The systematic plunder of the palaces, which contained an enormous amount of priceless artifacts, lasted well into 1860. When it was finished, the men immediately understood they had secured a psychological victory over the Chinese:

“The great vulnerable point in a Mandarin's character lies in his pride,” [Lieutenant Colonel G.J. Wolsely, part of the British expeditionary force] observed. “The destruction of the Yuanmingyuan was the most crushing of all blows which could be leveled at his Majesty's inflated notions of universal supremacy.” Reducing the gardens to ruins was “the strongest proof of our superior strength” and “served to undeceive all Chinamen in their absurd conviction of their monarch's universal sovereignty.”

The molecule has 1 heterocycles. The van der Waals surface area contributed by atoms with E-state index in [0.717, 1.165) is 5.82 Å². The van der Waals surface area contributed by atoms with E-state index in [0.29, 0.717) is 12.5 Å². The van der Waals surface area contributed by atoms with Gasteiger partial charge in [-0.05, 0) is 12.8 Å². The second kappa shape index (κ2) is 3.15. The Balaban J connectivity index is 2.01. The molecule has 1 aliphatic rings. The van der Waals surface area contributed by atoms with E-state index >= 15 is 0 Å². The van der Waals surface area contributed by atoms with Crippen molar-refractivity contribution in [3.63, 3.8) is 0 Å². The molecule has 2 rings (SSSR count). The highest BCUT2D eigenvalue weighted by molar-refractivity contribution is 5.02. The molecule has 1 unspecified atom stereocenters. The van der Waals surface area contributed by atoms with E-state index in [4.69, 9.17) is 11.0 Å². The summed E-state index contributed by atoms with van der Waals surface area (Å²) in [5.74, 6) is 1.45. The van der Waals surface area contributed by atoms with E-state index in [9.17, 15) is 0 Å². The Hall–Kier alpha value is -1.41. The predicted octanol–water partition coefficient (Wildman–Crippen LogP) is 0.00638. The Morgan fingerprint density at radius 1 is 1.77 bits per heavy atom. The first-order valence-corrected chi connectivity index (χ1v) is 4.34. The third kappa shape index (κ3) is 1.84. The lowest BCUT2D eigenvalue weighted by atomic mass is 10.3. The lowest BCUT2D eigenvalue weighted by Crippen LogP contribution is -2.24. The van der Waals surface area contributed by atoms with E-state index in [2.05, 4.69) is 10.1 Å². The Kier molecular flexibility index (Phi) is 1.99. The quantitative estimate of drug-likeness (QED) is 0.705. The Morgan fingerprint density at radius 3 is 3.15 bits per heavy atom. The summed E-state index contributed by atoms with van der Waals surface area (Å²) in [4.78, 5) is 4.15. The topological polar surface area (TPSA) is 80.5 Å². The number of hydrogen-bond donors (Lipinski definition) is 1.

Today, a century and a half later, the Communist Party continues to preserve the ruined state of the Summer Palace as a reminder of the British plunder.

The history of war is full of many examples of where one side attacked a strategically insignificant installation in order to score a psychological victory over an opponent. But Schell and Delury's account of the destruction of the Summer Palace encapsulates just how large a role humiliation played in the last two centuries of Chinese history, and how his role in ending this humiliation forever colored Chinese impressions of Mao Zedong.

I've always known of previous horrendous acts by the "British" on my own country and of course brutal slaying of thousands of Saladin's captured soldiers and their families on the hill of Al 'Ayadiyeh


Richard The Lionheart Massacres

The Saracens, 1191